Poster Presentation Clinical Oncology Society of Australia Annual Scientific Meeting 2018

The complexity of diagnosing sarcoma in a timely manner (#381)

Georgia KB Halkett 1 , Rhys Weaver 1 , Moira O'Connor 2 , Irene Ngune 1 , Sharon Keesing 3 , Jacqueline Woods 4 , Richard Carey Smith 5 6 7 8
  1. School of Nursing, Midwifery and Paramedicine, Curtin University, Perth, WA, Australia
  2. School of Psychology, Curtin University, Perth, WA, Australia
  3. School of Occupational Therapy, Social Work and Speech Pathology, Curtin University, Perth, Western Australia, Australia
  4. Department of Orthopaedic Surgery, Sir Charles Gairdner Hospital, Perth, Western Australia, Australia
  5. Sports Med Centre, University of Western Australia, Perth, Western Australia, Australia
  6. Perth Children's Hospital, Perth, Western Australia, Australia
  7. Perth Ortho, Perth , Western Australia, Australia
  8. Department of Orthopaedic Surgery, Sir Charles Gairdner Hospital, Perth, Western Australia, Australia

Introduction: Delays in diagnosis can occur for any cancer; however, in rare cancers, such as sarcoma, delays occur more often. Little research has been conducted in Australia about delays in diagnosing sarcoma. The aim of this study were to: determine patients’ and family carers’ perspectives of diagnosis; explore perceived barriers/ enablers to timely diagnosis and referral for treatment; and explore health professionals’ perspectives about the diagnosis and referral process.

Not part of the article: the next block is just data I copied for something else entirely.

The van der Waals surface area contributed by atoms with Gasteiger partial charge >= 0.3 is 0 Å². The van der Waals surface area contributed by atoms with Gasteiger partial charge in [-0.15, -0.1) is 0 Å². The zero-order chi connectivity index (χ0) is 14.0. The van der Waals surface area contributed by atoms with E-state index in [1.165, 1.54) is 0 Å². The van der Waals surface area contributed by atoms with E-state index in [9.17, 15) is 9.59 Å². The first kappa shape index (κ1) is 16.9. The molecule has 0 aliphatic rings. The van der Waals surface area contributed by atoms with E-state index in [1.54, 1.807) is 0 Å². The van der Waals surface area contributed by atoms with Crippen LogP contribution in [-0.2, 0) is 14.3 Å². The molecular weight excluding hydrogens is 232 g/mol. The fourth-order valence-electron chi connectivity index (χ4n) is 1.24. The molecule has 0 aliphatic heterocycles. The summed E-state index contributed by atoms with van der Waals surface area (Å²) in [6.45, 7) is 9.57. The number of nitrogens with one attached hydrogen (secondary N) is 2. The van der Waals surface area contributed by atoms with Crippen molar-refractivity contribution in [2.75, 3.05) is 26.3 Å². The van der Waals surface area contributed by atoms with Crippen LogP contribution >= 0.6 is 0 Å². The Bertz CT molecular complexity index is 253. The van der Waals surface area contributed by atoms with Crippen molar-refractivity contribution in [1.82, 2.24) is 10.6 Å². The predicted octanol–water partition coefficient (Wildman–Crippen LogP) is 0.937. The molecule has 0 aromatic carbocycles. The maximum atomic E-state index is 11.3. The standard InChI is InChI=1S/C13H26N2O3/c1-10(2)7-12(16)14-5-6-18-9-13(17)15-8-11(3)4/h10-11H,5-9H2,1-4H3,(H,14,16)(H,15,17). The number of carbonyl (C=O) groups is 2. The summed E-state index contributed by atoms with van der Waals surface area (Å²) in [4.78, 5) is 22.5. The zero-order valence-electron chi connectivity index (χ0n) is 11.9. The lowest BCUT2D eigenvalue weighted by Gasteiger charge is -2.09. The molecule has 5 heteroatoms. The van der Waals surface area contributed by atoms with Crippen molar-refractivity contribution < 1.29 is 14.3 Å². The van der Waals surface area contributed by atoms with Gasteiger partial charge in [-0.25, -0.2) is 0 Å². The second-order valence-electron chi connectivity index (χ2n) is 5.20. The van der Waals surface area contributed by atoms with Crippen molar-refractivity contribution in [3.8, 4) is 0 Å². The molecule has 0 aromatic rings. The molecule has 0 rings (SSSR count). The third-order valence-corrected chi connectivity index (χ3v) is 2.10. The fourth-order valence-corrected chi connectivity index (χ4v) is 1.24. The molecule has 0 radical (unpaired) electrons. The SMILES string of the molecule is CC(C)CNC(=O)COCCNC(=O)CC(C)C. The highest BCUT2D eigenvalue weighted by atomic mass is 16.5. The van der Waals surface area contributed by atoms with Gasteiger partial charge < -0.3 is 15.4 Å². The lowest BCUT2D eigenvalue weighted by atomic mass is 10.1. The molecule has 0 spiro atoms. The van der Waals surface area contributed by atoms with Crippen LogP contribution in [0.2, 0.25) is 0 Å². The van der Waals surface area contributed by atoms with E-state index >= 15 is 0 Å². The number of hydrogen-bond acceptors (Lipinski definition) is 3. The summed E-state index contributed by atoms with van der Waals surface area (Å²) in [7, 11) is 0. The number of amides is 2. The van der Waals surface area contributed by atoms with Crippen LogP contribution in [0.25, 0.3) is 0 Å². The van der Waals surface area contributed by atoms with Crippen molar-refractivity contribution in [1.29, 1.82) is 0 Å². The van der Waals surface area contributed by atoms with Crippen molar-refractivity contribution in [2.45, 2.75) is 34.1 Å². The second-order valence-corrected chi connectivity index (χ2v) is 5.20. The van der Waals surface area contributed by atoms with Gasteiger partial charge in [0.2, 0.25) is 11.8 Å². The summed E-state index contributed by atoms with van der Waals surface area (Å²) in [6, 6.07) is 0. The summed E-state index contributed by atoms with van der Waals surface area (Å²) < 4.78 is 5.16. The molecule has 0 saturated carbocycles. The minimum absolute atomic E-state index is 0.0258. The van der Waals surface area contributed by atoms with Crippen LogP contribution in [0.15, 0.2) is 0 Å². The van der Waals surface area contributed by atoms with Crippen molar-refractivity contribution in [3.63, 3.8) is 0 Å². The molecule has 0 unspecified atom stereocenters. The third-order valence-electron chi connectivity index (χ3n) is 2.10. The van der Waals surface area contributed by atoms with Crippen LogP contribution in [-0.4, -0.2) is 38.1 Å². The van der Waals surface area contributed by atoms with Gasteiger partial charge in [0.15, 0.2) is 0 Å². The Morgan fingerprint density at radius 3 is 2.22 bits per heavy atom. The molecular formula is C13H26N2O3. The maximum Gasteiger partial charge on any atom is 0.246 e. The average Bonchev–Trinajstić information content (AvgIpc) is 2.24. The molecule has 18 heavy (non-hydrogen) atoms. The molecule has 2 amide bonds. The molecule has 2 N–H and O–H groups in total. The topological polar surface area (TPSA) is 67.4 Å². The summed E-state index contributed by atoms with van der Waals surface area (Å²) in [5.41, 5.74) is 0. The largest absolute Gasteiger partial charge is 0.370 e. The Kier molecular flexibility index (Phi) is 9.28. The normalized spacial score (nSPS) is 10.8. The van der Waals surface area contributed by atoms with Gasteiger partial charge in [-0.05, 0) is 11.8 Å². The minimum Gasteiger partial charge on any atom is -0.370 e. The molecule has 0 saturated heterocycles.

Methods: Semi-structured interviews were conducted with health professionals, patients, and carers. Interviews were transcribed verbatim and thematic analysis was undertaken to identify the key themes relating to diagnosis.

Results: To date, 18 interviews have been conducted with health professionals, patients and carers. Sarcoma was identified as a rare cancer requiring different management based on initial presentation. The four main themes were: misdiagnosis; symptoms unnoticed; site of tumour; and the wide age range of patients. Delays from patients occurred when they misattributed their symptoms e.g., to a sporting injury or growing pain; did not notice their symptoms; or were reluctant to share their symptoms with a health professional or family member. Health professionals reported delayed diagnoses occurred due to misdiagnosis; referrals to the wrong services; and long wait times for testing. Early detection by patients and health professionals often resulted in direct referral and diagnosis through the State Sarcoma Service. Conversely, others waited before presenting their symptoms to a health professional and experienced delays when they were sent for inconclusive testing from a variety of health professionals prior to referral for appropriate management.

Conclusion: The diagnosis of sarcoma was often delayed because patients and health professionals lacked experience and knowledge about sarcoma. There is a need to educate the community and health professionals about sarcoma symptoms, variations, age demographics, and the role of the State Sarcoma Service in WA.